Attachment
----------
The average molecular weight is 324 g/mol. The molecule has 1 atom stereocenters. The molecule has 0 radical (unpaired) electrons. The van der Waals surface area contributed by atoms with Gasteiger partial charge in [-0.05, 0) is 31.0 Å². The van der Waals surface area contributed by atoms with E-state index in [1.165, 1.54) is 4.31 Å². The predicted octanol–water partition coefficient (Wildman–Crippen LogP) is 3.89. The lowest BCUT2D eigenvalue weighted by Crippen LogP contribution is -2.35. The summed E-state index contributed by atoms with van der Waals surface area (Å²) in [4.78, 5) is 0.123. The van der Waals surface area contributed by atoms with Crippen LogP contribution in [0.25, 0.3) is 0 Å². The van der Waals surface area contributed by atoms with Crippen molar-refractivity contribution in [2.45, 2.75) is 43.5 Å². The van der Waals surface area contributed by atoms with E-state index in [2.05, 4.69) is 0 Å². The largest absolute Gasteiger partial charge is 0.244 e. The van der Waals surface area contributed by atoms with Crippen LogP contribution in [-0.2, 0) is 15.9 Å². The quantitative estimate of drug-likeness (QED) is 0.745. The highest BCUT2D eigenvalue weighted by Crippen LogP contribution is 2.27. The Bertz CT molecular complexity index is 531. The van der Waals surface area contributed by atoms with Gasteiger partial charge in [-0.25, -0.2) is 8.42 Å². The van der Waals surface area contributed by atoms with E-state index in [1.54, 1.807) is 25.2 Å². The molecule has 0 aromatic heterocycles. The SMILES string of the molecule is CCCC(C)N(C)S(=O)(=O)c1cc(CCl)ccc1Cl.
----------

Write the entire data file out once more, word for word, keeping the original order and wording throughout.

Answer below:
The average molecular weight is 324 g/mol. The molecule has 1 atom stereocenters. The molecule has 0 radical (unpaired) electrons. The van der Waals surface area contributed by atoms with Gasteiger partial charge in [-0.05, 0) is 31.0 Å². The van der Waals surface area contributed by atoms with E-state index in [1.165, 1.54) is 4.31 Å². The predicted octanol–water partition coefficient (Wildman–Crippen LogP) is 3.89. The lowest BCUT2D eigenvalue weighted by Crippen LogP contribution is -2.35. The summed E-state index contributed by atoms with van der Waals surface area (Å²) in [4.78, 5) is 0.123. The van der Waals surface area contributed by atoms with Crippen LogP contribution in [0.25, 0.3) is 0 Å². The van der Waals surface area contributed by atoms with Crippen molar-refractivity contribution in [2.45, 2.75) is 43.5 Å². The van der Waals surface area contributed by atoms with E-state index in [2.05, 4.69) is 0 Å². The largest absolute Gasteiger partial charge is 0.244 e. The van der Waals surface area contributed by atoms with Crippen LogP contribution in [-0.2, 0) is 15.9 Å². The quantitative estimate of drug-likeness (QED) is 0.745. The highest BCUT2D eigenvalue weighted by Crippen LogP contribution is 2.27. The Bertz CT molecular complexity index is 531. The van der Waals surface area contributed by atoms with Gasteiger partial charge in [-0.25, -0.2) is 8.42 Å². The van der Waals surface area contributed by atoms with E-state index in [1.54, 1.807) is 25.2 Å². The molecule has 0 aromatic heterocycles. The SMILES string of the molecule is CCCC(C)N(C)S(=O)(=O)c1cc(CCl)ccc1Cl.